Morality by Dale Champlin

Remember that I am your creature…
                  —Mary Shelley, Frankenstein

Scarlet-lipped, magnetic, full blown and unmothered,
I am the blank page my maker writes on. I was a beautiful 

unblemished creature. Clean as a crow-picked bone,
pure as virgin milk and batter before eggs are added,

bright as an albino fawn, an ivory tusk before it’s hacked,
a lampshade, Elmer’s glue daubed on a Valentine—

a lace of cloud cover snagged on a mountain peak—my
beautiful innocence unfettered. Yes, this is a God poem.

And through all this where was my mother in her nightgown
of starlight, her hands deep in laundry and her soul purer 

than pure? How she slaved over my Halloween costumes, 
the ghost sheet, the snow queen, the albatross. At first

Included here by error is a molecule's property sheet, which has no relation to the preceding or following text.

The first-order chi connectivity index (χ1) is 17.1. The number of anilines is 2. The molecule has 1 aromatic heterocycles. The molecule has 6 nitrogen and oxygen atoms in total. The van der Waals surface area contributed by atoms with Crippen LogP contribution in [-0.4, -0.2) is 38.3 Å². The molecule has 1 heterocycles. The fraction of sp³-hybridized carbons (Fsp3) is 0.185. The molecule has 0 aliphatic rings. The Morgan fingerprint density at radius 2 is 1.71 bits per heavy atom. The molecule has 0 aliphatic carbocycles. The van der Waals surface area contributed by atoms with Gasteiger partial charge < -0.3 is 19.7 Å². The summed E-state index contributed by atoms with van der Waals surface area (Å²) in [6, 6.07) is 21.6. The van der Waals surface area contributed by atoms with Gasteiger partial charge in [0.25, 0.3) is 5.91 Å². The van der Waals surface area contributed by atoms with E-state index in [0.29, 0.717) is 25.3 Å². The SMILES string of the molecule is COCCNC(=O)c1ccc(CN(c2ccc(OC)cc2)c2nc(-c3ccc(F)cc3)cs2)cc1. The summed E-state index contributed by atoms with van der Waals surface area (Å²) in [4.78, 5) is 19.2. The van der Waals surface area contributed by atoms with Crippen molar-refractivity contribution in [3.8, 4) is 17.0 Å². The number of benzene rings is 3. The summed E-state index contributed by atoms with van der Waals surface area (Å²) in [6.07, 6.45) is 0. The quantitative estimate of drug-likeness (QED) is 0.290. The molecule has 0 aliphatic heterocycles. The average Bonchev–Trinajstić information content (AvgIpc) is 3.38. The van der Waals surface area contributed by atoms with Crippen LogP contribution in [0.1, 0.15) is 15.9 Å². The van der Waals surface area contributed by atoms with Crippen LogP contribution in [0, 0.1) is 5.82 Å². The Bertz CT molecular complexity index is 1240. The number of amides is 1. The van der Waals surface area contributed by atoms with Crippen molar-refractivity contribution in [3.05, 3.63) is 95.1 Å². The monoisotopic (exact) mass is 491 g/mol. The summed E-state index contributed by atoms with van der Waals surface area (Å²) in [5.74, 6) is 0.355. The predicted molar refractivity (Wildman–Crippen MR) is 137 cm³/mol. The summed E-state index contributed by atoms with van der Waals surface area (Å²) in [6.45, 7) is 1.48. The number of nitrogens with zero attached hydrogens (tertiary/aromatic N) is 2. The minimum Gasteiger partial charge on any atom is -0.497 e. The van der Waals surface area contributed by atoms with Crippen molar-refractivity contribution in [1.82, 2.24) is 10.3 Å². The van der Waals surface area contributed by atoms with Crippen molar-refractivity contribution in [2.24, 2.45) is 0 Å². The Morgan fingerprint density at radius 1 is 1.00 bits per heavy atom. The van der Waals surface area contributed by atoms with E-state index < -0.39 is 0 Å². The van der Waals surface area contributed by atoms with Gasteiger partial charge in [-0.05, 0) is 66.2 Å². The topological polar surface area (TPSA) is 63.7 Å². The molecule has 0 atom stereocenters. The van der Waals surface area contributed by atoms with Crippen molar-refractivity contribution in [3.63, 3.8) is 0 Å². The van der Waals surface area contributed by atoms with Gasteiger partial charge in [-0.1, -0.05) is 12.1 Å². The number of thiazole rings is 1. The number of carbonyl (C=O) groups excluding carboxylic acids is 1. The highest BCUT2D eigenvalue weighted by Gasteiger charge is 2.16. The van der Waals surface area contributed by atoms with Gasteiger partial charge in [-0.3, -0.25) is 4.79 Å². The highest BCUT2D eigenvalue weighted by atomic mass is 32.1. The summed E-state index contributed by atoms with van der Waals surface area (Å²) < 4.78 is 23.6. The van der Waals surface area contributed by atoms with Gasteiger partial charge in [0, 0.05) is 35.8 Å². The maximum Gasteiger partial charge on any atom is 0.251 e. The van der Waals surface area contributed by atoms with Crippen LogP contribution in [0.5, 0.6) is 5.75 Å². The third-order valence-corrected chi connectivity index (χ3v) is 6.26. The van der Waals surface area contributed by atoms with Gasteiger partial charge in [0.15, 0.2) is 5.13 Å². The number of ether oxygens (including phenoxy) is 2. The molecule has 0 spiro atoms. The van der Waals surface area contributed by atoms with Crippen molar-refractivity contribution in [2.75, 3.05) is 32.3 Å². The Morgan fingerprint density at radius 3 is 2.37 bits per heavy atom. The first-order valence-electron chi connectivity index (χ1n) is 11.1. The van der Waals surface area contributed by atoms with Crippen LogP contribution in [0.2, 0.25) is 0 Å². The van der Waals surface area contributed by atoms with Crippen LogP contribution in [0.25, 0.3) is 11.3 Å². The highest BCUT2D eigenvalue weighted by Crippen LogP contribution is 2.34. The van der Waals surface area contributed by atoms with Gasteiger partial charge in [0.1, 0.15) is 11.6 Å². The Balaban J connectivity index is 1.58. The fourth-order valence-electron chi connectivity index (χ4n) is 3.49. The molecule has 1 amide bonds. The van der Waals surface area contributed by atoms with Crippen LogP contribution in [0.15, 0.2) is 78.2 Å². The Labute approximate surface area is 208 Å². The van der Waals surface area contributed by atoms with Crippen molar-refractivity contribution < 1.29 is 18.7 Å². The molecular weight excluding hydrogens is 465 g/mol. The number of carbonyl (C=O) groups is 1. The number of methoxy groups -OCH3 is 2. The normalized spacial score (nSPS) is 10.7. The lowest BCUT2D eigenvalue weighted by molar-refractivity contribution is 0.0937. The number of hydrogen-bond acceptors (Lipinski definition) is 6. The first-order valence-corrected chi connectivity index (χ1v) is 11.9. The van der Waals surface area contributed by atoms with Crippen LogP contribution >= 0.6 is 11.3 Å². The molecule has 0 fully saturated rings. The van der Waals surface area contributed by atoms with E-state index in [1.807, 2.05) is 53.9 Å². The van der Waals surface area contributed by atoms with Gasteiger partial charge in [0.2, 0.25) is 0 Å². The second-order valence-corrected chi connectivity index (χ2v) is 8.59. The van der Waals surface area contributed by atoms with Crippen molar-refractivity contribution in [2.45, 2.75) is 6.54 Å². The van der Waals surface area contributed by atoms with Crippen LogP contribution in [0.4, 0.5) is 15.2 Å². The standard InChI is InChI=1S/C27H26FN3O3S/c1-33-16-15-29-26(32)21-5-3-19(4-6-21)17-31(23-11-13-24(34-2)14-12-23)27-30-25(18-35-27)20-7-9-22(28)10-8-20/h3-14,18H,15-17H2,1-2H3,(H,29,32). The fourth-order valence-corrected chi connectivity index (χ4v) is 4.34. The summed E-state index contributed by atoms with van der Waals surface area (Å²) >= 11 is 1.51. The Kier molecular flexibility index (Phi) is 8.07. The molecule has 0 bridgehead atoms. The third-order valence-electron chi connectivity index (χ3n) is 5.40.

my soul was pure as Cool Whip, a waning moon and linen,
doves at a wedding, the bride’s gown, and cabbage moths. 

It wasn’t a sin of omission but one of addition. My maker
spoon-fed me lobster traps and blue oysters, India ink and

wolves, purple pansies, and licorice, black holes and deep caves, 
an oceanic trench and cockroach kisses, Black Swan and Narcissus, 

leotards splayed into unnatural contortions. My childhood 
A Tale of Two Cities and High Wind in Jamaica, my heroines 

mad and locked up, my play house an ossuary, my jewels
coal-dark, night-dark until he and I share the same dark.

One thought on “Morality by Dale Champlin

  1. Wow Dale, said he, old acquaintance from the din of silence, yet observant, of the fluttering of wings, creative and loving, seeing what should be seen, as we consciously control our flight, above turbulence, in favor of sanctity and downy feathers wafting, undulating.

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